The 2017 Toyota Prius Prime, the new plug-in hybrid version of the world's best-selling hybrid car, was unveiled this morning at the New York Auto Show.
The second plug-in version of the Prius hybrid, it will carry an EPA range rating of 22 miles from the 8.8-kilowatt-hour battery pack, according to Toyota.
The Prius Prime also has notably different front and rear styling from the conventional hybrid version of the fourth-generation Prius, which launched as a 2016 model.
DON'T MISS: 2016 Toyota Prius Prime: details on 120 MPGe plug-in hybrid, all-electric mode
Final fuel efficiency numbers aren’t yet out for the 2017 Prius Prime, but Toyota estimating the electric operation at 120 miles per gallon equivalent (MPGe), which is the distance in miles an electrically-driven vehicle can travel on the same amount of energy as contained in 1 gallon of gasoline.
Toyota says that with a full charge and a full tank, the Prius Prime can go more than 600 miles.
2017 Toyota Prius Prime
The previous Prius Plug-In was more sluggish than the standard Prius hybrid; this time Toyota says that the plug-in Prime will drive with the same verve as the conventional version, partly due to its new high-strength platform.
The Prime uses Toyota’s first dual-motor hybrid system, in a setup that allows both motors for drive force when accelerating in all-electric mode.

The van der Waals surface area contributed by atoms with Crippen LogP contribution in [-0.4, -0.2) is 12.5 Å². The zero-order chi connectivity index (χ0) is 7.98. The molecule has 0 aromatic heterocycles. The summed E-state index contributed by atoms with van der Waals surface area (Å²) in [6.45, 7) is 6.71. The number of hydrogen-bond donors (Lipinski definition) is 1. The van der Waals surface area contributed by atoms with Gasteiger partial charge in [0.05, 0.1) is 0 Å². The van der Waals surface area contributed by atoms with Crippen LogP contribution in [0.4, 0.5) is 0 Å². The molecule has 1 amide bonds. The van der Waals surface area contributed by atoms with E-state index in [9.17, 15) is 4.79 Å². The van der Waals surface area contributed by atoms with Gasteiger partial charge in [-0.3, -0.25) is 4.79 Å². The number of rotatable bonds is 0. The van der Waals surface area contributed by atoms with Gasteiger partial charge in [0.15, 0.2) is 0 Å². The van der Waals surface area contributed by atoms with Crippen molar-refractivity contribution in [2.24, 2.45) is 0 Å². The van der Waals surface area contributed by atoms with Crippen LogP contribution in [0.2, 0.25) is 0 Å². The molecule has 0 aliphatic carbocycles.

Toyota says that the range of conditions in which the Prius Prime will use its all-electric mode has been greatly expanded.
ALSO SEE: Why Next Toyota Prius Plug-In Hybrid Is So Important: CA Laws
But it's the electric range of 22 miles that's likely to be the most talked-about feature of the Prius Prime.
It doesn't come close to the 53-mile rating of the Chevrolet Volt, but it's in the range of the 25 miles estimated for the Hyundai Sonata plug-in hybrid.
2017 Toyota Prius Prime
The Energi plug-in hybrid versions of the Ford Fusion mid-size sedan and Ford C-Max compact hatchback are rated at 20 miles of range, after the EPA ratings of several Ford models were reduced in the summer of 2014.
The automaker hasn’t yet been specific about whether a true EV mode can be locked in, but it does say that the Prius Prime can be driven up to 84 mph without leaving EV mode.
The new Prime models, Toyota says, can be charged in about two hours on 240 volts, or in 5.5 hours with a standard 120-Volt household outlet.
WATCH THIS: 2016 Toyota Prius Vs 2016 Chevrolet Volt: Video Test
Unlike many other plug-in hybrids, the Prius Prime will be available in all 50 states.
Prices will be announced later this year, and the car will arrive at dealers toward the end of the year, likely starting in November.
Keep up to date on all the latest photos and announcements by visiting our New York Auto Show news page.